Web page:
In the above code, the for loop iterates over all possible combinations of states, and each state (St) moves to the next state (S_{t+1}) with a probability of “transition_prob”. We can print the dynamic of the system with the following code:

or (state, value) in MarkovProcessDict.items():  print("The Current state is: {}".format(state))  for (next_state, trans_prob) in value.items(): print("The Next State is {} with Probability of {:.2f}".format(next_state, trans_prob))

## Visualizing the Final Data Structure

One way to understand these dynamics is using the graphviz python package, where each node represents the Current State, and the edges show the probability of moving from that state to another.

# import the packageimport graphviz # define the initial structure of graphviz Diagraph , color in light blue and filled style d = graphviz.Digraph(node_attr={'color': 'lightblue2', 'style': 'filled'},  )d.attr(size='10,10')d.attr(layout = "circo")for s, v in MarkovProcessDict.items(): for s1, p in v.items():  #represent alpha and beta with s[0] and s[1] d.edge("(\u03B1={}, \u03B2={})".format(s[0],s[1]), # represent p as probability of moving from current state to new state  "(\u03B1={}, \u03B2={})".format(s1[0],s1[1]), label=str(round(p,2)), color="red") print(d)

In the plot below, I visualized the graphics of this transition. For example, if we are state, St = (α=1,β=0)(the circle in the top left), there is 86% chance the next state will be S(t+1):(α=0,β=1) and 14% chance the next state will be S(t+1):(α=1,β=1).

## Final Notes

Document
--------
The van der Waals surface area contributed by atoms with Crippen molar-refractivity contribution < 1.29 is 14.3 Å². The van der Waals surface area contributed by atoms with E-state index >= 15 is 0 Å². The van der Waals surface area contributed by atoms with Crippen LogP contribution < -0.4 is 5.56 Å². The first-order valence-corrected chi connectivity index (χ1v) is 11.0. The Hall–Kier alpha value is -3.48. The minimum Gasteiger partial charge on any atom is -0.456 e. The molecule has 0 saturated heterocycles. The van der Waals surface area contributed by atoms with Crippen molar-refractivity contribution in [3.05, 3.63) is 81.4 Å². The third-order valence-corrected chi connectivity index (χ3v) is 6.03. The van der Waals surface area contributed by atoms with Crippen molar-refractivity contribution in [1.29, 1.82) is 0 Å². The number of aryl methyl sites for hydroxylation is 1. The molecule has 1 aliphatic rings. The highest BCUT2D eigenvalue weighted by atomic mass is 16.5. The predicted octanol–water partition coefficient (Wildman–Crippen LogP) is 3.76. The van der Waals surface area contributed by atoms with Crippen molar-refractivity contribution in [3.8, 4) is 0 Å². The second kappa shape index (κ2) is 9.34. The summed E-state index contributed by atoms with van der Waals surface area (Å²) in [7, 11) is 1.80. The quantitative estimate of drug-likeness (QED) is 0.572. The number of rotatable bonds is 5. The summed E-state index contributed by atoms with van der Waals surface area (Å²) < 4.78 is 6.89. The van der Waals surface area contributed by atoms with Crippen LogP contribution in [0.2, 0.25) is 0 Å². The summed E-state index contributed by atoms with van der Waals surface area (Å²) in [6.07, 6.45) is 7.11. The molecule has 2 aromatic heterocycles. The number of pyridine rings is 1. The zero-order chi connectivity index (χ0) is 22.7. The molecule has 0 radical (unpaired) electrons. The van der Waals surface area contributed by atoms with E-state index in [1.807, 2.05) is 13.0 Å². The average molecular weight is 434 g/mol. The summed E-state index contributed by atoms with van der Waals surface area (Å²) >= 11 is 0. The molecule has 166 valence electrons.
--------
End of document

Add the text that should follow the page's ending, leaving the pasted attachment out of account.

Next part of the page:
• Inventory optimization is not a static optimization problem; rather, it is a sequential decision-making that needs an adaptive policy to make the best decision given the uncertainty at each time stage.
• In this blog, I tried to build a mathematical model to keep track of the Inventory Process (using State and Markov Process) and visualize the process's dynamic with hands-on Python coding.
• This blog builds a foundation on how to deal with inventory optimization problems, where in the next steps, we will work on Markov Reward and Markov Decision Process.

[1] You can read this example more in-depth in “Foundation of Reinforcement Learning with Application in Finance”. However, I have rewritten Python codes in this blog to make it easier to understand.

## Thanks for reading so far!

I hope this article has provided an easy-to-understand tutorial on how to do inventory optimization with Python.

If you think this article helped you to learn more about inventory optimization and Markov Process, please give it a U+1F44F and follow!

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Published via Towards AI